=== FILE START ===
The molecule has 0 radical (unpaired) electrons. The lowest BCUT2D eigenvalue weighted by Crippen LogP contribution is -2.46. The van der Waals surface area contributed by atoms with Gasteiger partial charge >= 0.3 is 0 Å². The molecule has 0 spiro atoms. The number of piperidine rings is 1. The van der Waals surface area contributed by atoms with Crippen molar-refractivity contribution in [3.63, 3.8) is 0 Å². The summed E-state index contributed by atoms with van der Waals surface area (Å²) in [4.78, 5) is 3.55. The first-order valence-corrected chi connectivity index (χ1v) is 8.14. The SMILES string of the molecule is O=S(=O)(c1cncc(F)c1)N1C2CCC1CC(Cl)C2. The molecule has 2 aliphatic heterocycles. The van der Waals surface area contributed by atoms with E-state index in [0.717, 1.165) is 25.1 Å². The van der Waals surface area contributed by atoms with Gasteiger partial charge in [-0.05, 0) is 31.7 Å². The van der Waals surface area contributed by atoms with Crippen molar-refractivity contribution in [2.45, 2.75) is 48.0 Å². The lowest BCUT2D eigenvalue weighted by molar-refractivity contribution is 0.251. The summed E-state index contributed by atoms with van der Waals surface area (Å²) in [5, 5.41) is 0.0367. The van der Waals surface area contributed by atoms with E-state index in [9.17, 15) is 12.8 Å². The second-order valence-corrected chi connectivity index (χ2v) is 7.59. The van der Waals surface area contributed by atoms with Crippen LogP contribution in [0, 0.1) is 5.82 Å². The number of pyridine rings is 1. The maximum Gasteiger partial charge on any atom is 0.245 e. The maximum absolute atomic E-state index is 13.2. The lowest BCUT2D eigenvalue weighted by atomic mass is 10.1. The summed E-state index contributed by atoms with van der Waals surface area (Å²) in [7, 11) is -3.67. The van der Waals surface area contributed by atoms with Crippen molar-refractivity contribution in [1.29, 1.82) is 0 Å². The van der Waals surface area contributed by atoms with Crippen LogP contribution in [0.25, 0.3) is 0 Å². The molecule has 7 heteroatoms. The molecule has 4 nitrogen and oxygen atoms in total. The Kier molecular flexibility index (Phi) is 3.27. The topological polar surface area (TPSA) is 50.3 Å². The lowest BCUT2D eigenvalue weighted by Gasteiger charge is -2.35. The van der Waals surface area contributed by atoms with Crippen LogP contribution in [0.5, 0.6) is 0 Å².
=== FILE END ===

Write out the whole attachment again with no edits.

The molecule has 0 radical (unpaired) electrons. The lowest BCUT2D eigenvalue weighted by Crippen LogP contribution is -2.46. The van der Waals surface area contributed by atoms with Gasteiger partial charge >= 0.3 is 0 Å². The molecule has 0 spiro atoms. The number of piperidine rings is 1. The van der Waals surface area contributed by atoms with Crippen molar-refractivity contribution in [3.63, 3.8) is 0 Å². The summed E-state index contributed by atoms with van der Waals surface area (Å²) in [4.78, 5) is 3.55. The first-order valence-corrected chi connectivity index (χ1v) is 8.14. The SMILES string of the molecule is O=S(=O)(c1cncc(F)c1)N1C2CCC1CC(Cl)C2. The molecule has 2 aliphatic heterocycles. The van der Waals surface area contributed by atoms with E-state index in [0.717, 1.165) is 25.1 Å². The van der Waals surface area contributed by atoms with Gasteiger partial charge in [-0.05, 0) is 31.7 Å². The van der Waals surface area contributed by atoms with Crippen molar-refractivity contribution in [2.45, 2.75) is 48.0 Å². The lowest BCUT2D eigenvalue weighted by molar-refractivity contribution is 0.251. The summed E-state index contributed by atoms with van der Waals surface area (Å²) in [5, 5.41) is 0.0367. The van der Waals surface area contributed by atoms with E-state index in [9.17, 15) is 12.8 Å². The second-order valence-corrected chi connectivity index (χ2v) is 7.59. The van der Waals surface area contributed by atoms with Crippen LogP contribution in [0, 0.1) is 5.82 Å². The number of pyridine rings is 1. The maximum Gasteiger partial charge on any atom is 0.245 e. The maximum absolute atomic E-state index is 13.2. The lowest BCUT2D eigenvalue weighted by atomic mass is 10.1. The summed E-state index contributed by atoms with van der Waals surface area (Å²) in [7, 11) is -3.67. The van der Waals surface area contributed by atoms with Crippen molar-refractivity contribution in [1.29, 1.82) is 0 Å². The van der Waals surface area contributed by atoms with Crippen LogP contribution in [0.25, 0.3) is 0 Å². The molecule has 7 heteroatoms. The molecule has 4 nitrogen and oxygen atoms in total. The Kier molecular flexibility index (Phi) is 3.27. The topological polar surface area (TPSA) is 50.3 Å². The lowest BCUT2D eigenvalue weighted by Gasteiger charge is -2.35. The van der Waals surface area contributed by atoms with Crippen LogP contribution in [0.5, 0.6) is 0 Å².